</p> <h4>This week, the Supreme Court is expected to conclude a trial on whether or not tax authorities are allowed to flag suspicious financial transactions to law enforcement prior to a court order. What are you expecting from this trial?</h4> <blockquote class="wp-block-quote"><p>The information provided by anti-money laundering agencies is paramount to fighting corruption. Making people accountable for white-collar crimes is indispensable in any democratic system, and it generates credibility and stability [for investors]. Brazil, however, is still evolving in this process. Our legal system has traditionally required judicial authorization for accessing people&#8217;s private data—as a way to protect citizens&#8217; rights to privacy.</p><p>We had several dictatorial regimes that allowed abusive practices by state agents. The Supreme Court now comes to determine the threshold to prevent auditors from &#8220;fishing&#8221; for wrongdoings until they find something, which Supreme Court Justice Ricardo Lewandowski called &#8220;snooping.&#8221;</p></blockquote> <h4>But is that a real problem in Brazil?</h4> <blockquote class="wp-block-quote"><p>Unfortunately, it exists, and we have seen it multiple times. Controlling that is essential to legitimize investigations. Auditors can&#8217;t just scrutinize taxpayers out of curiosity, or a particular interest in probing high-profile people. This breaks the impersonal principle of the democratic state. The state seeks facts and information, not recipients. When it starts to target specific names, the state becomes more political than technical.</p></blockquote> <h4>What about the government-sponsored reforms?</h4> <blockquote class="wp-block-quote"><p>The government has taken some positive initiatives, such as reforming our pension system. All recent administrations made some sort of adjustments—which proves the necessity of fiscal balance. Other proposals, such as a tax reform, are also necessary. Brazil must take the burden off of small business owners&#8217; backs. The Lula administration began doing so by creating a simplified form of taxation for small businesses, the so-called <em>Simples Nacional</em>. </p></blockquote> <h4>The government&#8217;s reforms require constitutional changes. Will the government be able to pass them?</h4> <blockquote class="wp-block-quote"><p>There are some political obstacles, such as a premature debate about Jair Bolsonaro&#8217;s succession after just one year into his term. This shows how difficult it will be for him to form broader coalitions. We already have four potential presidential candidates: São Paulo Governor João Doria, businessman and TV host Luciano Huck, Lula, and Mr. Bolsonaro, who has talked multiple times about re-election.</p></blockquote> <h4>Why has a tax reform not yet been presented?</h4> <blockquote class="wp-block-quote"><p>The <a href="">tax reform</a> was not presented because there is no consensus around the best formula. The government-backed proposal is anchored on a tax on financial transactions—but they had to back down on that. House Speaker Rodrigo Maia is working on another proposal, more focused on simplifying taxes on multiple federal, state, and municipal-level taxes, which could generate legal challenges. So I don&#8217;t think that waiting to present a reform is a political calculation per se, but rather an attempt to build up support around a proposal.</p><p>The problem with these reforms is the timing. The reforms recently proposed will go to a vote in 2020, which is a [municipal] elections year. And this brings a political element, because, albeit necessary, none of these projects are popular with voters. And the tax reform is also unpopular among state-level administrations, because no one wants to lose revenue.</p></blockquote> <h4>Could Economy Minister Paulo Guedes&#8217; new &#8220;<a href="">federative pact</a>&#8221; help create such consensus?</h4> <blockquote class="wp-block-quote"><p>Our system is only a federation in name. Our tax framework is shared—the federal government collects it, dishing it out to states and municipalities. And while we have a decentralized system in terms of jurisdiction, the federal government assumes a lead role on most issues.</p><p>Brazil&#8217;s state system would be inconceivable in other countries, due to its over-centralization and many imbalances. But I&#8217;m not sure the government&#8217;s proposed renegotiation would tackle these problems.</p></blockquote> <h4>Why is that?</h4> <blockquote class="wp-block-quote"><p>One of the major problems in state- and municipal-level administrations is that they are highly dependent on revenue from the federal government. In Brazil, we have cities that do not raise money from taxes and only rely on the money that comes from the distribution of state or federal taxes.</p></blockquote> <h4>Mr. Guedes also wants to overhaul Brazil&#8217;s public service. How likely will that reform pass without being severely watered down?</h4> <blockquote class="wp-block-quote"><p>I have already advocated for civil service reform. We have to rethink the model of stability and meritocracy among civil servants. I see some ideas that I had proposed in the past in the government&#8217;s proposal. For example, career simplification. It is not right to have different rules depending on which branch of government [the servant works in].</p><p>But dealing with the bureaucratic framework of a country right before elections is very complex. The municipal election is what allows congresspeople to build a strong network of support for when their own elections come two years later.</p><p>We must not forget that support from mayors and city councilors is important to congressional candidates. And this makes the reform risky. </p></blockquote> <h4>How do you see Congress&#8217; role as opposed to the government&#8217;s?</h4> <blockquote class="wp-block-quote"><p>Congress has taken initiatives of its own and commands the legislative agenda like never before. Past governments have always enjoyed agenda-setting powers and Congress always followed suit. This change in dynamics is good because it strengthens other branches of government and democracy itself. The leaders in both the House and Senate have played a good role in conducting these discussions.</p></blockquote> <h4>How strong are Brazilian institutions, in these polarized times?</h4> <blockquote class="wp-block-quote"><p>Brazil is living through the greatest challenge to its democracy. The left has always been present organically in the political mainstream, but we had never seen that with the right, yet. It used to be dispersed, but it is good to have a right-wing with grassroots mobilization because that allows things to be more transparent. The problem is when an ideology attacks democracy.</p><p><a href="">Praising dictators</a> like [Chile&#8217;s former President General Augusto] Pinochet is a problem for democracy. Flirting with this kind of past goes against values ​​we have achieved. But institutions such as Congress or the Judiciary are quick to respond to such events.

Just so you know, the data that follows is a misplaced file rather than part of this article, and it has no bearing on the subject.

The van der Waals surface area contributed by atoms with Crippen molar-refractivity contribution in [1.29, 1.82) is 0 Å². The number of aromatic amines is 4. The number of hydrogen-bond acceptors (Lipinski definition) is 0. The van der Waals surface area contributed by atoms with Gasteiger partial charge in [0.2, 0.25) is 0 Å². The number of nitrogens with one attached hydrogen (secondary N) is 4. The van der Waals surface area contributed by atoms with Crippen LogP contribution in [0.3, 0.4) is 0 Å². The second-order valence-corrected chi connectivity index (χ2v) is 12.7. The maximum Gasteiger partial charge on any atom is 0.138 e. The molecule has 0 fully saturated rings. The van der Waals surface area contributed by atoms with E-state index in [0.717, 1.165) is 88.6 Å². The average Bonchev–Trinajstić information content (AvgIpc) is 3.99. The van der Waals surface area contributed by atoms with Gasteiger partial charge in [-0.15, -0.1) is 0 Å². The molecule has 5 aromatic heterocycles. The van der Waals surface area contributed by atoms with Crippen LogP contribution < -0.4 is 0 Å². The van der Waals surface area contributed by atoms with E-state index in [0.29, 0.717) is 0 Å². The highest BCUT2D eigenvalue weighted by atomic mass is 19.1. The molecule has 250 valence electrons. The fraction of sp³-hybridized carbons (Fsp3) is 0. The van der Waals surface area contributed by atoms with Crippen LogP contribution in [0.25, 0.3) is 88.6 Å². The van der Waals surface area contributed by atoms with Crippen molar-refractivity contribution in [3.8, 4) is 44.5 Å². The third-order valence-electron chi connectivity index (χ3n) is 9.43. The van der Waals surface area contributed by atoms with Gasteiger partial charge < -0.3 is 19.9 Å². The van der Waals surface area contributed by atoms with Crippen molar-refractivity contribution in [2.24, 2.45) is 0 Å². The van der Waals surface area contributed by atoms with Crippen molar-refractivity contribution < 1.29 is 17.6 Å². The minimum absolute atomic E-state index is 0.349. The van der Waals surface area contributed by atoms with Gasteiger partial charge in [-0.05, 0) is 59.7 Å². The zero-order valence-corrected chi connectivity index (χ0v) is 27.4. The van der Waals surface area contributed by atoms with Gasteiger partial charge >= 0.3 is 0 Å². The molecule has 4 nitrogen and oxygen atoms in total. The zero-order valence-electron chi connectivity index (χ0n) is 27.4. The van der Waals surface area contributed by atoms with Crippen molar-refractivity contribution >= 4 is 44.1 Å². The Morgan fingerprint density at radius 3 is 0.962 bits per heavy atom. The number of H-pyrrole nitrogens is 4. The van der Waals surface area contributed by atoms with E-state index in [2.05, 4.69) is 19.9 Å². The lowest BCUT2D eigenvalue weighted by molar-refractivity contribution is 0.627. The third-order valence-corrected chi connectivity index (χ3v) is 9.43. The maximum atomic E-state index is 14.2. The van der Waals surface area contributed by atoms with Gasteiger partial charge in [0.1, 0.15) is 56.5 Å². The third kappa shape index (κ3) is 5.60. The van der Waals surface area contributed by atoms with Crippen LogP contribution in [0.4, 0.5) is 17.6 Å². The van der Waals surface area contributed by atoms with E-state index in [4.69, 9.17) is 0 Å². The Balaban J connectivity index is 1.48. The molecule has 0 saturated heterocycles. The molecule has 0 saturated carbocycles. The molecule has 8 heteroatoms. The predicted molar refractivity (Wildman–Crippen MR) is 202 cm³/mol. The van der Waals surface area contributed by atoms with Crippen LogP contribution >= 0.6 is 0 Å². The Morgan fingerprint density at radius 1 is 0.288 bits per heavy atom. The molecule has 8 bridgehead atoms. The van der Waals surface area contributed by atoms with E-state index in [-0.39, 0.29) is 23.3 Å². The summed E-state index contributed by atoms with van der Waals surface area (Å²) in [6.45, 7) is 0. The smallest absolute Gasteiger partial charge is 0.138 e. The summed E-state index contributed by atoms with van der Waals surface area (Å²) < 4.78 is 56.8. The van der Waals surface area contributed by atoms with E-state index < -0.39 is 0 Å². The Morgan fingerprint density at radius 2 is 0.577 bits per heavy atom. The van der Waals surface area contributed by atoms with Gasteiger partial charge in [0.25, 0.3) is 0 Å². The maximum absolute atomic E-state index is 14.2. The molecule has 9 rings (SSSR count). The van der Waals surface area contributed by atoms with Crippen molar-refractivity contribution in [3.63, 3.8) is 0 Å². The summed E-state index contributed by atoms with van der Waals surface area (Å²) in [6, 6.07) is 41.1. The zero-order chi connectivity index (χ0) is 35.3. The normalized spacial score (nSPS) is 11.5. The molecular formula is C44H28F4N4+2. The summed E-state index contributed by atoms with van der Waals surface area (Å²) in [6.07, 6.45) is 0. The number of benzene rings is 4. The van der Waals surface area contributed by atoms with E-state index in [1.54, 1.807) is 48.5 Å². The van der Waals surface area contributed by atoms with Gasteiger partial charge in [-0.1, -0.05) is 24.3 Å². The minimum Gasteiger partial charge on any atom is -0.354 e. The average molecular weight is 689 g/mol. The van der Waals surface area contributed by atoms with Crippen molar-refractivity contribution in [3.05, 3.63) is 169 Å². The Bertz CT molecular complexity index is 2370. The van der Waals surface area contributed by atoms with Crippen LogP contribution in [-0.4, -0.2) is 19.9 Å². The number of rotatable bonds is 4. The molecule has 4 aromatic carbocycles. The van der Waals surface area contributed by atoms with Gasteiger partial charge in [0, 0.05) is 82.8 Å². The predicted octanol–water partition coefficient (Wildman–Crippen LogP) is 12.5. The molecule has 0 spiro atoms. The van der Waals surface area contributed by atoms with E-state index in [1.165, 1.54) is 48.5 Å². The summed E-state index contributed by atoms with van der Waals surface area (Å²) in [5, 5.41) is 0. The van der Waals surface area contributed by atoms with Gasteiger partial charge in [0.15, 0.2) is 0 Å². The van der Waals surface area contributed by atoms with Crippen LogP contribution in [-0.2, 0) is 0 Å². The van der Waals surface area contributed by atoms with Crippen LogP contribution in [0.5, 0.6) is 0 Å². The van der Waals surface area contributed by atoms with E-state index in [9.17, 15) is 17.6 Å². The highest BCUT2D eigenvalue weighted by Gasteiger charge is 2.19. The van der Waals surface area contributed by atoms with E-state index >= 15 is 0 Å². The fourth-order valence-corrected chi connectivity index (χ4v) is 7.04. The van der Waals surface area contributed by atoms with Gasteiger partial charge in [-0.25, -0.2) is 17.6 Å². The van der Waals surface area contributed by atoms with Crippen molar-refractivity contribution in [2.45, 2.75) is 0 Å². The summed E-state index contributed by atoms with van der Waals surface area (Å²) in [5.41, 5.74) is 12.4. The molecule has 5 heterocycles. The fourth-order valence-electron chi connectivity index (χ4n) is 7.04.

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Brenno Grillo

Brenno has worked as a journalist since 2012, specializing in coverage related to law and the justice system. He has worked for O Estado de S. Paulo, Portal Brasil, ConJur, and has experience in political campaigns.